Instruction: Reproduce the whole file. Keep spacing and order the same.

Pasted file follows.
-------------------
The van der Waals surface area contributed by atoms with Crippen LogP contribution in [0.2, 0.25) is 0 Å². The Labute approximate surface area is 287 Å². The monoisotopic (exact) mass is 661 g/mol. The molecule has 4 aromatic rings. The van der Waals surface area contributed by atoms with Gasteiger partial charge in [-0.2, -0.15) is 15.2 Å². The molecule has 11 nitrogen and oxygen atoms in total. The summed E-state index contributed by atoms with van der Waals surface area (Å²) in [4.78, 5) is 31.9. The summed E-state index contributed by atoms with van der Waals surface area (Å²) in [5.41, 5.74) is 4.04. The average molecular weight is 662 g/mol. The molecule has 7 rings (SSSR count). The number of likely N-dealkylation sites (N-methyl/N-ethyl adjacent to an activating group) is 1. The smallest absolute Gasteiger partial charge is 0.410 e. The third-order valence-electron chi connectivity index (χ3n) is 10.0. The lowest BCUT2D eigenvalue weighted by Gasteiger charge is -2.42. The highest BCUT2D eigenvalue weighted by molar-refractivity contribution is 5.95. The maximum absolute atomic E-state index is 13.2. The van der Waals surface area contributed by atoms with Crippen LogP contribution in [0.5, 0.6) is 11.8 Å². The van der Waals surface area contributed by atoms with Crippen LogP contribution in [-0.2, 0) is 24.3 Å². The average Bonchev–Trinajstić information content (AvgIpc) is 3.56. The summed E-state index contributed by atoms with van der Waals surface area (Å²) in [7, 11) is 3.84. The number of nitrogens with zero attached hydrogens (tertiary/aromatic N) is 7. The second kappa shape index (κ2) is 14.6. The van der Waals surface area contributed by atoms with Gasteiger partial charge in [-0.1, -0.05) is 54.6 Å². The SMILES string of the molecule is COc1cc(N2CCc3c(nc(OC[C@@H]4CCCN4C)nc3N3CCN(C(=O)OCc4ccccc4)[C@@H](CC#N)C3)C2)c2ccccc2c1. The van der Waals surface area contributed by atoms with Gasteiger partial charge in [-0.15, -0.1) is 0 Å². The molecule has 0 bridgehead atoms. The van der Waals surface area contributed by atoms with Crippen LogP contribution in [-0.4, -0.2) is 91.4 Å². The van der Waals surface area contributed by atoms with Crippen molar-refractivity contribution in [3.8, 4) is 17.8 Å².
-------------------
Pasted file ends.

The van der Waals surface area contributed by atoms with Crippen LogP contribution in [0.2, 0.25) is 0 Å². The Labute approximate surface area is 287 Å². The monoisotopic (exact) mass is 661 g/mol. The molecule has 4 aromatic rings. The van der Waals surface area contributed by atoms with Gasteiger partial charge in [-0.2, -0.15) is 15.2 Å². The molecule has 11 nitrogen and oxygen atoms in total. The summed E-state index contributed by atoms with van der Waals surface area (Å²) in [4.78, 5) is 31.9. The summed E-state index contributed by atoms with van der Waals surface area (Å²) in [5.41, 5.74) is 4.04. The average molecular weight is 662 g/mol. The molecule has 7 rings (SSSR count). The number of likely N-dealkylation sites (N-methyl/N-ethyl adjacent to an activating group) is 1. The smallest absolute Gasteiger partial charge is 0.410 e. The third-order valence-electron chi connectivity index (χ3n) is 10.0. The lowest BCUT2D eigenvalue weighted by Gasteiger charge is -2.42. The highest BCUT2D eigenvalue weighted by molar-refractivity contribution is 5.95. The maximum absolute atomic E-state index is 13.2. The van der Waals surface area contributed by atoms with Crippen LogP contribution in [0.5, 0.6) is 11.8 Å². The van der Waals surface area contributed by atoms with Crippen LogP contribution in [-0.2, 0) is 24.3 Å². The average Bonchev–Trinajstić information content (AvgIpc) is 3.56. The summed E-state index contributed by atoms with van der Waals surface area (Å²) in [7, 11) is 3.84. The number of nitrogens with zero attached hydrogens (tertiary/aromatic N) is 7. The second kappa shape index (κ2) is 14.6. The van der Waals surface area contributed by atoms with Gasteiger partial charge in [-0.1, -0.05) is 54.6 Å². The SMILES string of the molecule is COc1cc(N2CCc3c(nc(OC[C@@H]4CCCN4C)nc3N3CCN(C(=O)OCc4ccccc4)[C@@H](CC#N)C3)C2)c2ccccc2c1. The van der Waals surface area contributed by atoms with Gasteiger partial charge in [-0.15, -0.1) is 0 Å². The molecule has 0 bridgehead atoms. The van der Waals surface area contributed by atoms with Crippen LogP contribution in [-0.4, -0.2) is 91.4 Å². The van der Waals surface area contributed by atoms with Crippen molar-refractivity contribution in [3.8, 4) is 17.8 Å².